“I must go in and see the De Lausanacs,” she exclaimed. “They are in the blue room supping with the Portuguese Ambassador. I shall be at Carmarthen House within half an hour—unless my headache becomes unbearable. Au revoir, all of you. Good-bye, Laura!”
Her friends passed on towards the great swing doors. Lady Carey retraced her steps slowly towards the supper-room, and made some languid inquiries of the head waiter as to a missing handkerchief. Then she came again slowly down the broad way and reached Mr. Sabin. He rose to his feet.
“I thank you very much for your note,” he said. “You have something, I believe, to say to me.”
She stood before him for a moment in silence, as though not unwilling that he should appreciate the soft splendour of her toilette. The jewels which encircled her neck were priceless and dazzling; the soft material of her gown, the most delicate shade of sea green, seemed to foam about her feet, a wonderful triumph of allegoric dressmaking. She saw that he was studying her, and she laughed a little uneasily, looking all the time into his eyes.
“Shockingly overdressed, ain’t I?” she said. “We were going straight to Carmarthen House, you know. Come and sit in this corner for a moment, and order me some coffee. I suppose there isn’t any less public place!”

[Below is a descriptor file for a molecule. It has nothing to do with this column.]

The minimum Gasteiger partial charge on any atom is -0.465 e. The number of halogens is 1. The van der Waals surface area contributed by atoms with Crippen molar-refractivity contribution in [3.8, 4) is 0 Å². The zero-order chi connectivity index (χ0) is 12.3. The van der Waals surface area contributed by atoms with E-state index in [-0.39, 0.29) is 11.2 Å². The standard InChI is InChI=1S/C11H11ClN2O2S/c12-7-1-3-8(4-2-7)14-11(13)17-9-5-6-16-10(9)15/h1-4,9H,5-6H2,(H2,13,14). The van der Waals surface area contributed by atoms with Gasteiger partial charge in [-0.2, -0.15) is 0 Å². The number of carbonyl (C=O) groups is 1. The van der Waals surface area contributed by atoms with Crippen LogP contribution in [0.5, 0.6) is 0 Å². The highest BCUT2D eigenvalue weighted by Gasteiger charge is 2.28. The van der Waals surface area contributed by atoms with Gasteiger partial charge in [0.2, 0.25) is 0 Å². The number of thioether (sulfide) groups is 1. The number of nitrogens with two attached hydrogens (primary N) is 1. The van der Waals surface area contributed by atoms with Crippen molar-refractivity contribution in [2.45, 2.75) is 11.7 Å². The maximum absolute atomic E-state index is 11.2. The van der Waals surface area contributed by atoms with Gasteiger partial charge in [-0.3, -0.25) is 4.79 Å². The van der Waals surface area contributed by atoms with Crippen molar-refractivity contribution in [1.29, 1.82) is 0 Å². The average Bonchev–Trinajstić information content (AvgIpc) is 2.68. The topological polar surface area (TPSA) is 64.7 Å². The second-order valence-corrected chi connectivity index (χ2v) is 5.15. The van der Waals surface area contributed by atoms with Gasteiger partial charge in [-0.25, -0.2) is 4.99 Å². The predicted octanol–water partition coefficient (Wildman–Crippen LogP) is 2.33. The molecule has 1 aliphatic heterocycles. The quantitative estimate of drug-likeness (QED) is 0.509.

“I fear not,” he answered. “You will perhaps be unobserved behind this palm.”
She sank into a low chair, and he seated himself beside her. She sighed contentedly.
“Dear me!” she said. “Do men like being run after like this?”
Mr. Sabin raised his eyebrows.
“I understood,” he said, “that you had something to say to me of importance.”
She shot a quick look up at him.
“Don’t be horrid,” she said in a low tone. “Of course I wanted to see you. I wanted to explain. Give me one of your cigarettes.”
He laid his case silently before her. She took one and lit it, watching him furtively all the time. The man brought their coffee. The place was almost empty now, and some of the lights were turned down.
“It is very kind of you,” he said slowly, “to honour me by so much consideration, but if you have much to say perhaps it would be better if you permitted me to call upon you to-morrow. I am afraid of depriving you of your ball—and your friends will be getting impatient.”
“Bother the ball—and my friends,” she exclaimed, a certain strained note in her tone which puzzled him. “I’m not obliged to go to the thing, and I don’t want to. I’ve invented a headache, and they won’t even expect me. They know my headaches.”
“In that case,” Mr. Sabin said, “I am entirely at your service.”
She sighed, and looked up at him through a little cloud of tobacco smoke.
“What a wonderful man you are,” she said softly. “You accept defeat with the grace of a victor. I believe that you would triumph as easily with a shrug of the shoulders. Haven’t you any feeling at all? Don’t you know what it is like to feel?”